(Phoograph by Marvin Joseph/The Washington Post)

Francesca Dugarte, 25, joined the Washington Ballet last year. Originally from Venezuela, she is a former member of ballet companies in Switzerland and Spain. She will perform in the Washington Ballet’s production “Petite Mort” beginning Oct. 22.

What do you think about onstage?

I don’t know. Sometimes I finish dancing, and I’m like, Whoa, what happened? That’s why ballet is an addiction, it’s like a drug. It’s like a state of mind where I can’t think. It’s the perfect moment.

When you watch a ballet, what do you focus on?

I try to absorb everything that that ballerina has to give. I really want to see her soul. That’s what I’m looking for. Because I feel like every dancer has something, a purpose, something inside of them that they want to give out.

Pro athletes have good games and bad games. Is that true of dancers as well?

Totally. There are days when it just doesn’t happen. And it’s really frustrating, but I try to keep the mind-set of: “It’s okay. We’re humans; we’re not robots.” We all have good days, we all have bad days. We just have to work harder.

What is the worst thing someone can say to a ballet dancer?

You’re fat. [Laughs.]

Do you want to say more about that?

Well, we spend a lot of time working on our bodies, and it’s so easy to say, “Oh, I’ll just have a chocolate, or I’ll just have a pizza.” We have to give up a lot of things. I’m Latina, so I have a booty, and it’s hard for me to keep in ballerina shape. So I really try to work hard on that and focus on that. I have to be the perfect size and the perfect weight to look good onstage.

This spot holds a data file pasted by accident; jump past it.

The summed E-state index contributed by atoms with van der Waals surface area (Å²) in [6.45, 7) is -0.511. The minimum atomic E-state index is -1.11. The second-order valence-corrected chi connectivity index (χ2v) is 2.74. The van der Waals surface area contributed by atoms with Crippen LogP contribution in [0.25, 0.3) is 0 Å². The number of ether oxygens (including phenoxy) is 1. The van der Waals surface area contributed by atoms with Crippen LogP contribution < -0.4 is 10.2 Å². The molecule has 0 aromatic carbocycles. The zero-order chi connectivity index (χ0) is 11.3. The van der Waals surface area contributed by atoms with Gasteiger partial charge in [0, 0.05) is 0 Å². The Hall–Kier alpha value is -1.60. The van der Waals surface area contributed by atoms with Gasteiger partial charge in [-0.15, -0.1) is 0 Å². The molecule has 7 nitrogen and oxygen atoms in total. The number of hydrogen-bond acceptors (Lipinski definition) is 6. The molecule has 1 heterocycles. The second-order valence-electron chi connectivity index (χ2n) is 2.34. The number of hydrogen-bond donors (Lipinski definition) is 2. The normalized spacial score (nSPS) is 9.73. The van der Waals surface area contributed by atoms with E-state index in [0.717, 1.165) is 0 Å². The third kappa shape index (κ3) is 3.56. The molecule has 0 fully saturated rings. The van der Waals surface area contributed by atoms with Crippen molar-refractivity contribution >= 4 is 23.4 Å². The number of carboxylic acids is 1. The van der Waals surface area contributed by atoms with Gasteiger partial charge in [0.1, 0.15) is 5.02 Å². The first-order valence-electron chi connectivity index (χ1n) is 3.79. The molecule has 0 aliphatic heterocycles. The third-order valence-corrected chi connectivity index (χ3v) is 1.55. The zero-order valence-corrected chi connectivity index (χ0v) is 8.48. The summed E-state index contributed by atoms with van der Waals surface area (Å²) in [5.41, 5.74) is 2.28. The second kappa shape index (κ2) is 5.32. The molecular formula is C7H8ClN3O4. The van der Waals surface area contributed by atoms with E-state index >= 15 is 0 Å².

Do dancers talk about this to each other?

I think it’s a really delicate thing. We talk about it, we try to help each other. But it’s super delicate.

What do you want to accomplish in your career?

I guess like every girl I just want to be the dancer that little girls look at. I want to be a role model as a dancer. I want to be on the biggest stage in the world. I want people to know my name. I want to accomplish the most I can for who I am.

What percentage of your awake life would you say has been spent dancing or practicing dance?

I think I’ve been dancing more than resting. But it’s good. I can rest when I die.

You’ve now been in Washington a year. How are you adjusting to life here?

Oh, I love it. I think this city is amazing. I’ve lived in Zurich and Milan and Florence and Madrid, and this is the best. I like the people. I like the environment. I like how people work. I like how the city moves.

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